BY TIM SULLIVAN
The Cincinnati Enquirer
Corey Dillon could go either way. Right or left. Around or through. Renown or regret.
The Cincinnati Bengals' prized running back lives like he drives, sometimes neglecting to signal before making his turns. His direction, consequently, is unclear.
"Maybe I shouldn't, but I worry about him," Bengals President Mike Brown said Wednesday. "He could be a great player or he could be a one-year wonder. It depends on a lot of things."
Dillon settled his lingering police business Monday in Seattle, but he has yet to convince his employer that he is committed to a long career. Though the vehicular charges of which he was convicted were not deemed serious enough to demand additional jail time, every Dillon misstep is of intense concern at Spinney Field.
If the Bengals are to succeed without Boomer Esiason, they must be able to rely on a rock-solid running game. They need a foundation on which to rebuild Jeff Blake's confidence. They want to be able to count on Corey Dillon. They do not yet know exactly what to expect.
"I think he's at the stage where the answer isn't in," Brown said. "A lot of guys, when they're young, they work through problems of this nature. They have to grow up. I've seen a lot of players do that. I've seen some who couldn't handle it."
Is past buried?
Corey Dillon joined the Bengals last year with a reputation for trouble and a rap sheet the length of a Proust novel. Between the ages of 13 and 17, he was arrested for nine separate crimes, and was once alleged to have sold cocaine to undercover police. Dillon continues to deny that charge, but he still carries the stigma of his juvenile delinquency.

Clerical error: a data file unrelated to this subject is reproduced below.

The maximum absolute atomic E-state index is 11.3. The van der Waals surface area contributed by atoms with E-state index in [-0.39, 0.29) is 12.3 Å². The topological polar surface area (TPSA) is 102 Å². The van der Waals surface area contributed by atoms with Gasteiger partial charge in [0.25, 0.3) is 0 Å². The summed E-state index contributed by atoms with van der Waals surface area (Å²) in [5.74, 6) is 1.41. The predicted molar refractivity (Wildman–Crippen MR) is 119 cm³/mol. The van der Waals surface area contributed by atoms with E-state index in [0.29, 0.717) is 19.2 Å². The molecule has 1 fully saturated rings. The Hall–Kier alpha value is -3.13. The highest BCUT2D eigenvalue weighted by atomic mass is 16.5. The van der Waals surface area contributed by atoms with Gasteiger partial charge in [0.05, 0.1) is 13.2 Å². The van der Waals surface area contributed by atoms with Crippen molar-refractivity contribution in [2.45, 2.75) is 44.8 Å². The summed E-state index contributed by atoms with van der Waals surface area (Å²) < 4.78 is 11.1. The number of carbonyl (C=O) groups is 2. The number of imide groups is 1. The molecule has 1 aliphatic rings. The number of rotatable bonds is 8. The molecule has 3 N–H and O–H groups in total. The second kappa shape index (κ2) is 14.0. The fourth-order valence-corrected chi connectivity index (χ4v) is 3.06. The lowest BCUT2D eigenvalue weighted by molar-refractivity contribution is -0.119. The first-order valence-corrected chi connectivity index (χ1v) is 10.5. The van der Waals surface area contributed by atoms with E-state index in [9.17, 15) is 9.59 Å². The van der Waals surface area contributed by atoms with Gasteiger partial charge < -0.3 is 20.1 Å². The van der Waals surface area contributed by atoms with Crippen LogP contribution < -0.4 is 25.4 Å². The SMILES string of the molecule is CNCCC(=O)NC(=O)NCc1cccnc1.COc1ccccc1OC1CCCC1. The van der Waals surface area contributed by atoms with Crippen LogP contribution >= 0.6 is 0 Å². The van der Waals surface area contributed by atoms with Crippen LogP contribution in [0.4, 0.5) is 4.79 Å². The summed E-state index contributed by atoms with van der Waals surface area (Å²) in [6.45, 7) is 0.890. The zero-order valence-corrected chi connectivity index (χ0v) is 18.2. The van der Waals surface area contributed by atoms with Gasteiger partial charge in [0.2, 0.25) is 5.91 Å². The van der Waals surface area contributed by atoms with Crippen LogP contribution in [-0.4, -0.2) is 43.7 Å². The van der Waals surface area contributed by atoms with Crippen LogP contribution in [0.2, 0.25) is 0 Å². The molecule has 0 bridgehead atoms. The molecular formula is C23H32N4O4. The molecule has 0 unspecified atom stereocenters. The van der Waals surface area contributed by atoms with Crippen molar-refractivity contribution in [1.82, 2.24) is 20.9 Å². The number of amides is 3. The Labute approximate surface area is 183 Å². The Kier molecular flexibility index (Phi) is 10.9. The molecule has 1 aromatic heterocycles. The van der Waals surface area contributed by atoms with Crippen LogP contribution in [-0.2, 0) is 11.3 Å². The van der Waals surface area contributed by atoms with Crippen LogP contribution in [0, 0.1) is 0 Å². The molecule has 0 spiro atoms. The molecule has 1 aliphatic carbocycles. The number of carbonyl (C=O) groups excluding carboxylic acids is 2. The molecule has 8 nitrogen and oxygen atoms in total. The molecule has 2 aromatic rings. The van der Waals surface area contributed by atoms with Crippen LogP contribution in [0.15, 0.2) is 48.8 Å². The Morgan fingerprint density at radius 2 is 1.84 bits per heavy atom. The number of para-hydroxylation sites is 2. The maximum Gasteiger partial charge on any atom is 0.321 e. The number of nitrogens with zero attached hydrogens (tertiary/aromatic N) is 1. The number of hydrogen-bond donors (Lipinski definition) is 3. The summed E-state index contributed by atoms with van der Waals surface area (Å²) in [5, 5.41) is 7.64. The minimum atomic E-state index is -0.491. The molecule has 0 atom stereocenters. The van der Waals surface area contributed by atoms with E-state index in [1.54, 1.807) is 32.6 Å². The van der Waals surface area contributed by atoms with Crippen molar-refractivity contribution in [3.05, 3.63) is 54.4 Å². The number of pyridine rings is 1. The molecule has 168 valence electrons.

Cincinnati forgot all about that last fall, when Dillon was outrunning his problem past and trampling would-be tacklers like so many popcorn kernels. He finished his rookie year with 1,129 rushing yards and a city of infatuated fans.
Yet all of Dillon's teen-age transgressions regained their relevance when he was arrested in Seattle on March 3, charged with driving under the influence, negligent driving and driving with a suspended license. Though Dillon was found not guilty of the most serious charge, the DUI, he had provided too much context for this case to be considered an isolated incident.
The Bengals were sufficiently concerned by Dillon's court proceedings that they offered to arrange for his legal defense. Dillon declined the team's assistance and complained of police harassment, suggesting that he was stopped because of the hour, his age and the quality of his car.
Still, Dillon was found guilty on two charges he did not contest. He was ultimately sentenced to two years' probation, charged $625 in fines and fees and required to attend 12 hours of alcohol awareness meetings. A 90-day jail sentence was suspended.
Case closed? That depends. Fame, fortune and months of free time can be a combustible mix in an immature athlete, and a young star of Dillon's stature will be faced with temptations few men ever contemplate.
If he is to stay the course toward Canton, Corey Dillon is going to have to be strong. His history says this could be a struggle.
'I'm a grown man'
The Bengals wish Dillon would live year-round in Cincinnati, and distance himself from the hard streets back home. Dillon, meanwhile, believes his off-seasons are his own.
"I'm comfortable with being in Seattle," Dillon said Wednesday. "There's nothing wrong with my environment. This is my home. Mike (Brown) shouldn't worry. I'm a grown man, and I'm going to take care of my business . . .
"My goal for this year is I want to be in the mix. When they talk about Terrell Davis or Barry Sanders, I want them to say, "Don't forget about Corey Dillon.' "
The law has long arms, but it has yet to prevent Corey Dillon's forward progress. If Mike Brown's fears are unfounded, he has at least picked a player worth worrying about.
Tim Sullivan welcomes your E-mail. Message him at firstname.lastname@example.org.